A 6-year-old girl (height: 121 cm; weight: 20.5 kg) was scheduled for ventilating bronchoscopy with a rigid bronchoscope because a polyp in the upper trachea was observed on a computed tomography scan due to increased wheezing. It was decided to proceed with the operation without inserting the ETT because the insertion of a rigid bronchoscope was necessary for the removal of the upper tracheal mass. TIVA with remimazolam was chosen in anticipation of a lower risk of leakage compared to volatile anesthetics. Initial vital signs were as follows: BP 132/80 mmHg, HR 106 bpm, RR 30 breaths/min, and SpO2 100%. Vital signs were continuously monitored, and noninvasive BP was checked every 5 minutes. To induce anesthesia, the attending anesthesiologist started with an infusion of remimazolam at a rate of 10 mg/kg/hr and remifentanil at a rate of 0.24 μg/kg/min with high-flow oxygen application. After she was sedated, 20 mg of rocuronium was administered. Anesthesia was maintained with an infusion of remimazolam at a rate of 2.4 mg/kg/hr and remifentanil at a rate of 0.33 μg/kg/min. When oxygen reserve index reached 0.2, an ETT was inserted into the trachea through the rigid bronchoscope, and the ETT was inserted through a rigid bronchoscope 5 to 6 times for ventilation. When oxygen reserve index increased to near 1.0, the operation was resumed. The surgery took approximately 120 minutes. Since ventilation was not performed during surgery, transcutaneous carbon dioxide (TcCO2; Sentec AG) was monitored instead of end-tidal carbon dioxide. After the surgery, an i-gel (Intersurgical Ltd) was placed to remove carbon dioxide before waking the patient up. TcCO2 rose to a maximum of 46.7 mmHg, and was 43.6 mmHg after ventilation for about 15 minutes. Intravenous flumazenil 0.2 mg and sugammadex 40 mg were administered, and after 5 minutes, the i-gel was removed. The patient was then taken to the post-anesthesia care unit (Fig. 1).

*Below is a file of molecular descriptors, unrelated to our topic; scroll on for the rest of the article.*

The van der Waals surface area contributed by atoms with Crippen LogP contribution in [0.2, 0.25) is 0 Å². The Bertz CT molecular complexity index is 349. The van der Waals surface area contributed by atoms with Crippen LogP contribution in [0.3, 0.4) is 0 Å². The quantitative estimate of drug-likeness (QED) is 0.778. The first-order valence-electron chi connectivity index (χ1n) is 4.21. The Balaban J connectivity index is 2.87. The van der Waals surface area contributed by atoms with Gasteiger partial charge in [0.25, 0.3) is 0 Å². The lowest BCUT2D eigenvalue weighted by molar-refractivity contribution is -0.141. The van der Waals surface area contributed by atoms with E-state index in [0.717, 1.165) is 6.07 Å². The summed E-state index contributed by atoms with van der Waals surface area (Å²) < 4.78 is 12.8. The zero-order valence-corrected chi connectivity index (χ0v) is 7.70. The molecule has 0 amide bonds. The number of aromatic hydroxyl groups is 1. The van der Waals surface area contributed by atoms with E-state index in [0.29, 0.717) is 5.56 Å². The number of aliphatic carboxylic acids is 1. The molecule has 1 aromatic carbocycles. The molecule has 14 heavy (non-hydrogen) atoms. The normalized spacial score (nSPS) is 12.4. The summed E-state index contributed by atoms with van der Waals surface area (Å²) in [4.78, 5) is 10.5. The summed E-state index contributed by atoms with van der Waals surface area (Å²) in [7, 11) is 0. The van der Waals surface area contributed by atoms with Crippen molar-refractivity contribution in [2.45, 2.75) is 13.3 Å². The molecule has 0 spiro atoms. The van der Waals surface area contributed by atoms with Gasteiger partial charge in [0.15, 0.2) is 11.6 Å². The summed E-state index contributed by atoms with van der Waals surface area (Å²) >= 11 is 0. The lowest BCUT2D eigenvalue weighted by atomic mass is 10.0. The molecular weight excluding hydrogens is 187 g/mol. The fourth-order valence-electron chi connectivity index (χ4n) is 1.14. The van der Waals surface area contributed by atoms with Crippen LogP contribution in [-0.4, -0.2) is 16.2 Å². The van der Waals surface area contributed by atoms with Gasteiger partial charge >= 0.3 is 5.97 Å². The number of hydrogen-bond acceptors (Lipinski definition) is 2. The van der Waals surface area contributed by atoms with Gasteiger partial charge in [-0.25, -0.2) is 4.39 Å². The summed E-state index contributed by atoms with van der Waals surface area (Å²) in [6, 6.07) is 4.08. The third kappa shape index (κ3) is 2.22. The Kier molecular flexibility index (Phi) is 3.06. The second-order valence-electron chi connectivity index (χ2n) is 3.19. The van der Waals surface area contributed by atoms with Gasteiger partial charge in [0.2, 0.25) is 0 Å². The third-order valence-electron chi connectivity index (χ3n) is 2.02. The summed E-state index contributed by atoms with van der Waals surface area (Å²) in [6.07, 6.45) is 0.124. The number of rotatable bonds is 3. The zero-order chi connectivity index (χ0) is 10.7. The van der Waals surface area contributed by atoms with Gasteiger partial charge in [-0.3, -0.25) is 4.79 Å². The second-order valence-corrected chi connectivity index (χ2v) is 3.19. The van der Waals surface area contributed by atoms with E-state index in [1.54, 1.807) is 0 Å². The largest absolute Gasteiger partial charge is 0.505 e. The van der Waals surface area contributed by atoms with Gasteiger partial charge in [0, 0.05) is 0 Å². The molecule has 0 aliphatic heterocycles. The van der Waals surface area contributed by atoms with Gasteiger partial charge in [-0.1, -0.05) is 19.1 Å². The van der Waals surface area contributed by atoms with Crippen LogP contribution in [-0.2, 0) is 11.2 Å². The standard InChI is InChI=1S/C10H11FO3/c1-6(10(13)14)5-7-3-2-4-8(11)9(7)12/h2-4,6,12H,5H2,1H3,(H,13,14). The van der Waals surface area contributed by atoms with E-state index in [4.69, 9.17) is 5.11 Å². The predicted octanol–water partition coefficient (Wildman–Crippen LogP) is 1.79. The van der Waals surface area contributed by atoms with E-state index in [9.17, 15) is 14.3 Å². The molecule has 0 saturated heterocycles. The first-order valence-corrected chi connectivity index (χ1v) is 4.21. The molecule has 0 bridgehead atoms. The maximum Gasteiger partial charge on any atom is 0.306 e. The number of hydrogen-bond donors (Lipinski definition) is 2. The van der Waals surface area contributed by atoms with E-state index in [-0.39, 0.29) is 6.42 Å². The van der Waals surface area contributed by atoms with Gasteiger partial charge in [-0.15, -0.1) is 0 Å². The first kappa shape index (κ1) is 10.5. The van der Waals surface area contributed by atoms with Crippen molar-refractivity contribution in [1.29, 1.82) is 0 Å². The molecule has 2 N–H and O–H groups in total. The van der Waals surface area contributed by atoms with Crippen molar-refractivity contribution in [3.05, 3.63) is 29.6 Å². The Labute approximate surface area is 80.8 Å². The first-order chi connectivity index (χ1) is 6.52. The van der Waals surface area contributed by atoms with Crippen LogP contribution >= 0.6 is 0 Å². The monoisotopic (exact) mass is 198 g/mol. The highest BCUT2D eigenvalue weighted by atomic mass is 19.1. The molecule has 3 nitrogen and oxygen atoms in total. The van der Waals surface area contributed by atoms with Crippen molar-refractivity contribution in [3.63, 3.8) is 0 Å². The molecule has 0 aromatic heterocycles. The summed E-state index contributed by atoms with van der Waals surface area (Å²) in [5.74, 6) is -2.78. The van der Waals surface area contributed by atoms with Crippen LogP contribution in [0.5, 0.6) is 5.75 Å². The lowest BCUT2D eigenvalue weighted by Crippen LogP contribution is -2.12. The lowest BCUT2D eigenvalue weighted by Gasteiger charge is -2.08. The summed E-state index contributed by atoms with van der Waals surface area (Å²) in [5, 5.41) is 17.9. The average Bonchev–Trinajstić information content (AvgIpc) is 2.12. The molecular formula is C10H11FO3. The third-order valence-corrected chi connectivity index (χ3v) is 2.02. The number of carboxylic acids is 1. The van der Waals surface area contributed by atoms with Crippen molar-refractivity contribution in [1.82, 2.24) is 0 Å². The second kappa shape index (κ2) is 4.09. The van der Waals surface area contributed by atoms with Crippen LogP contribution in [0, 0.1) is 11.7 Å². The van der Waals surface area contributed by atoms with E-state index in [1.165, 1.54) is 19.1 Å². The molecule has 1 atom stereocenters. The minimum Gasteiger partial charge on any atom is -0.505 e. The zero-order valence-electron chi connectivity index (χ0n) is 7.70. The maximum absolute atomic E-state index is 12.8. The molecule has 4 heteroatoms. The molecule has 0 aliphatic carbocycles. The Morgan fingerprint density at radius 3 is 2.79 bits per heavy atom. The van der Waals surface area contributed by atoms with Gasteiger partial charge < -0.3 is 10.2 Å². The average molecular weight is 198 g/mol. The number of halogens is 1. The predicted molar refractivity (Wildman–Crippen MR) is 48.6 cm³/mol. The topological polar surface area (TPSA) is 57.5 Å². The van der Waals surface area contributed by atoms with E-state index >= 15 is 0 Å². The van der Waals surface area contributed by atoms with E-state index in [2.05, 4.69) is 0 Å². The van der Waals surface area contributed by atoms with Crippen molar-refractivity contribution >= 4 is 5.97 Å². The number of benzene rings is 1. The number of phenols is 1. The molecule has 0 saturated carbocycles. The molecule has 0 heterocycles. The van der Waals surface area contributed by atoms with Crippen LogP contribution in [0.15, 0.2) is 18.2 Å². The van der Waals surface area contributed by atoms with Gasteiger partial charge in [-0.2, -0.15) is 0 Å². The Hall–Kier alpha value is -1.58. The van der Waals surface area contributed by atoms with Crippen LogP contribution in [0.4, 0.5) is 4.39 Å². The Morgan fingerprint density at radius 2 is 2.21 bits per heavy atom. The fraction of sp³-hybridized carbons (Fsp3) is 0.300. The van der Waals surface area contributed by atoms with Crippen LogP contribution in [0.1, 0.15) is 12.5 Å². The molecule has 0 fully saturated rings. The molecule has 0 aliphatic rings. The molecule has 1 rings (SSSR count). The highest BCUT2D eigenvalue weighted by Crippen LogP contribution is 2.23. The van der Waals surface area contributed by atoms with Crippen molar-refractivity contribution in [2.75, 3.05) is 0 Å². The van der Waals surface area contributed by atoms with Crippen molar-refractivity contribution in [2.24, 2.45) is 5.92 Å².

Case 4

A 16-month-old girl (height: 70 cm; weight: 7.8 kg) with Leigh’s syndrome received cardiopulmonary resuscitation for cyanosis 1 month before the surgery. After the recovery of spontaneous circulation, she was mechanically ventilated. Due to repeated ventilator weaning failures, she was scheduled for a tracheostomy. Propofol and thiopental can cause mitochondrial dysfunction in patients with Leigh’s syndrome [4], and there is a rare risk of malignant hyperthermia. Therefore, the attending anesthesiologist decided to use remimazolam. The patient was intubated with an ETT (internal diameter 3.5 mm) and entered the operating room. She was monitored using standard monitors, and initial vital signs were as follows: BP 132/80 mmHg, HR 176 bpm, RR 30 breaths/min, and SpO2 94%. For the induction of anesthesia, an infusion of remimazolam at a rate of 10 mg/kg/hr was started. After she became sedated, 7 mg of rocuronium was administered, and the infusion rate of remimazolam was maintained at 2.5 mg/kg/hr. The surgery took approximately 30 minutes. After the surgery, the ETT was extubated, and a tracheostomy tube was placed. She recovered from anesthesia without agitation and was transferred to the pediatric intensive care unit (Fig. 1).